A. Work-Product Immunity under Amended Rule 26
Rule 26(b)(4)(B) provides work product protection under Rule 26(b)(3)(A) and (B) for drafts of expert reports, and Rule 26(b)(4)(C) extends work product protection to most communications between trial counsel and experts. Fed.R.Civ.P. 26(b)(4)(B)-(C). Communications that relate to expert compensation or identify facts, data or assumptions that the party's attorney provided, and that the expert considered and relied upon in forming the opinions to be expressed, are not precluded from discovery. Fed.R.Civ.P. 26(b)(4)(C)(i)-(iii).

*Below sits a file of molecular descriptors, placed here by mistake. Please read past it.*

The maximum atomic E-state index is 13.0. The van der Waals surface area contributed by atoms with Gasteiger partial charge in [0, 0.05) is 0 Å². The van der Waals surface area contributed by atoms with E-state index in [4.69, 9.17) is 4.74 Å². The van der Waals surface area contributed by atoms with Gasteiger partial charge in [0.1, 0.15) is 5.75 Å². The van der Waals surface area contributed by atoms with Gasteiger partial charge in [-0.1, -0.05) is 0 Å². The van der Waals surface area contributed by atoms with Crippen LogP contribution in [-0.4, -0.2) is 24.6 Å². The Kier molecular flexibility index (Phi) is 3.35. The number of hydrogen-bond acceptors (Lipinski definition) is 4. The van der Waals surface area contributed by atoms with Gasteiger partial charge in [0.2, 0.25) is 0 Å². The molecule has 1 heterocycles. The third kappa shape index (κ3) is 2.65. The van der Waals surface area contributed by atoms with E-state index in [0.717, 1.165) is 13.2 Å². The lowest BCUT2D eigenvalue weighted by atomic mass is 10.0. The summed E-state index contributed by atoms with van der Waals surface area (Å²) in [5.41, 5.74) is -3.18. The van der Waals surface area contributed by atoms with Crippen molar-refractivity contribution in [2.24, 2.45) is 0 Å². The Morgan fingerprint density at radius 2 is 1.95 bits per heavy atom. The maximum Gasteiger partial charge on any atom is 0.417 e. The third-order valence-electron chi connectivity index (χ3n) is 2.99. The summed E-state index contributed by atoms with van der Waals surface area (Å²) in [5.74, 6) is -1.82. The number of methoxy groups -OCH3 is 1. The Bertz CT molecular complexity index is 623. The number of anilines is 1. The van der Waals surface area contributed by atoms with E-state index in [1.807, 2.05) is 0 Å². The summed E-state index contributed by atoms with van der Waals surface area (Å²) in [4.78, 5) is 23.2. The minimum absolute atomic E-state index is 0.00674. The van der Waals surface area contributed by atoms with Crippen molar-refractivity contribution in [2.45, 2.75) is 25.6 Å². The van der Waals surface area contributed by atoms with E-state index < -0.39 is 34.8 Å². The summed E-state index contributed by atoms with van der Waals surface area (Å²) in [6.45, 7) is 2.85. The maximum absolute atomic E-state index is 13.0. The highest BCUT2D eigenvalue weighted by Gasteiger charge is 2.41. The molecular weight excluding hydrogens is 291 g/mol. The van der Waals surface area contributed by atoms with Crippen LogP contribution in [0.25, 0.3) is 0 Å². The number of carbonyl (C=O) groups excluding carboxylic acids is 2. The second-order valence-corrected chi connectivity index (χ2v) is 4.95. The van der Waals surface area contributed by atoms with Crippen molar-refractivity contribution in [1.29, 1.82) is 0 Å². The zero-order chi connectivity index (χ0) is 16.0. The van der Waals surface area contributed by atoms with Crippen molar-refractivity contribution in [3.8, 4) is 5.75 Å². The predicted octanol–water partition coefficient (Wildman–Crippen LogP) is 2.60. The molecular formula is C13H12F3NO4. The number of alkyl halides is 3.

Mylan argues that Rule 26 protects the draft expert reports and communications from discovery because TMC has failed to demonstrate that any of the three exceptions to the work product immunity apply. (R. 234, Defs.' Resp. at 7.) The Court agrees.